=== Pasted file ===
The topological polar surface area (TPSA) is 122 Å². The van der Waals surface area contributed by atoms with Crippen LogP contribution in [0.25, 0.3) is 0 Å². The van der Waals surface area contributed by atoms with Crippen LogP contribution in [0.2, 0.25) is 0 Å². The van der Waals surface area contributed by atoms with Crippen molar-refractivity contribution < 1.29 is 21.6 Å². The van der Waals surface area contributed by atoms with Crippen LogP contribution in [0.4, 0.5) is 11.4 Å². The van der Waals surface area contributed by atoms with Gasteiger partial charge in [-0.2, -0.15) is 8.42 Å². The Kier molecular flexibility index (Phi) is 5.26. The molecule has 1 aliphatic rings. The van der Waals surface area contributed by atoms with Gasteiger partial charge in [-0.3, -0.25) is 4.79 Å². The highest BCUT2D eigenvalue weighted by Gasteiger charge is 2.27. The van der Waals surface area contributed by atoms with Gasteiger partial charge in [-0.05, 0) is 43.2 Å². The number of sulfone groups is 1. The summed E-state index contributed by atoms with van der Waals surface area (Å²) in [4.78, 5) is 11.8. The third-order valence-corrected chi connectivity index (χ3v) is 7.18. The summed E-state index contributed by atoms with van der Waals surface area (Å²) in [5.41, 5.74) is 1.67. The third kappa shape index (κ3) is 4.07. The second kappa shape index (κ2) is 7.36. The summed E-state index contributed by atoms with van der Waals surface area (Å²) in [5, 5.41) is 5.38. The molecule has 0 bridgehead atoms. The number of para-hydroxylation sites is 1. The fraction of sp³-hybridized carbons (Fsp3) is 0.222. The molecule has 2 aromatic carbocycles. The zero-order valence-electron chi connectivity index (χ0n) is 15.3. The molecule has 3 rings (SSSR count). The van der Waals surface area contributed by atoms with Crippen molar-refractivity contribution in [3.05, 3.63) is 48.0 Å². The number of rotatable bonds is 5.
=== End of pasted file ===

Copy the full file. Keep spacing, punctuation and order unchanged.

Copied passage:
The topological polar surface area (TPSA) is 122 Å². The van der Waals surface area contributed by atoms with Crippen LogP contribution in [0.25, 0.3) is 0 Å². The van der Waals surface area contributed by atoms with Crippen LogP contribution in [0.2, 0.25) is 0 Å². The van der Waals surface area contributed by atoms with Crippen molar-refractivity contribution < 1.29 is 21.6 Å². The van der Waals surface area contributed by atoms with Crippen LogP contribution in [0.4, 0.5) is 11.4 Å². The van der Waals surface area contributed by atoms with Gasteiger partial charge in [-0.2, -0.15) is 8.42 Å². The Kier molecular flexibility index (Phi) is 5.26. The molecule has 1 aliphatic rings. The van der Waals surface area contributed by atoms with Gasteiger partial charge in [-0.3, -0.25) is 4.79 Å². The highest BCUT2D eigenvalue weighted by Gasteiger charge is 2.27. The van der Waals surface area contributed by atoms with Gasteiger partial charge in [-0.05, 0) is 43.2 Å². The number of sulfone groups is 1. The summed E-state index contributed by atoms with van der Waals surface area (Å²) in [4.78, 5) is 11.8. The third-order valence-corrected chi connectivity index (χ3v) is 7.18. The summed E-state index contributed by atoms with van der Waals surface area (Å²) in [5.41, 5.74) is 1.67. The third kappa shape index (κ3) is 4.07. The second kappa shape index (κ2) is 7.36. The summed E-state index contributed by atoms with van der Waals surface area (Å²) in [5, 5.41) is 5.38. The molecule has 0 bridgehead atoms. The number of para-hydroxylation sites is 1. The fraction of sp³-hybridized carbons (Fsp3) is 0.222. The molecule has 2 aromatic carbocycles. The zero-order valence-electron chi connectivity index (χ0n) is 15.3. The molecule has 3 rings (SSSR count). The van der Waals surface area contributed by atoms with Crippen molar-refractivity contribution in [3.05, 3.63) is 48.0 Å². The number of rotatable bonds is 5.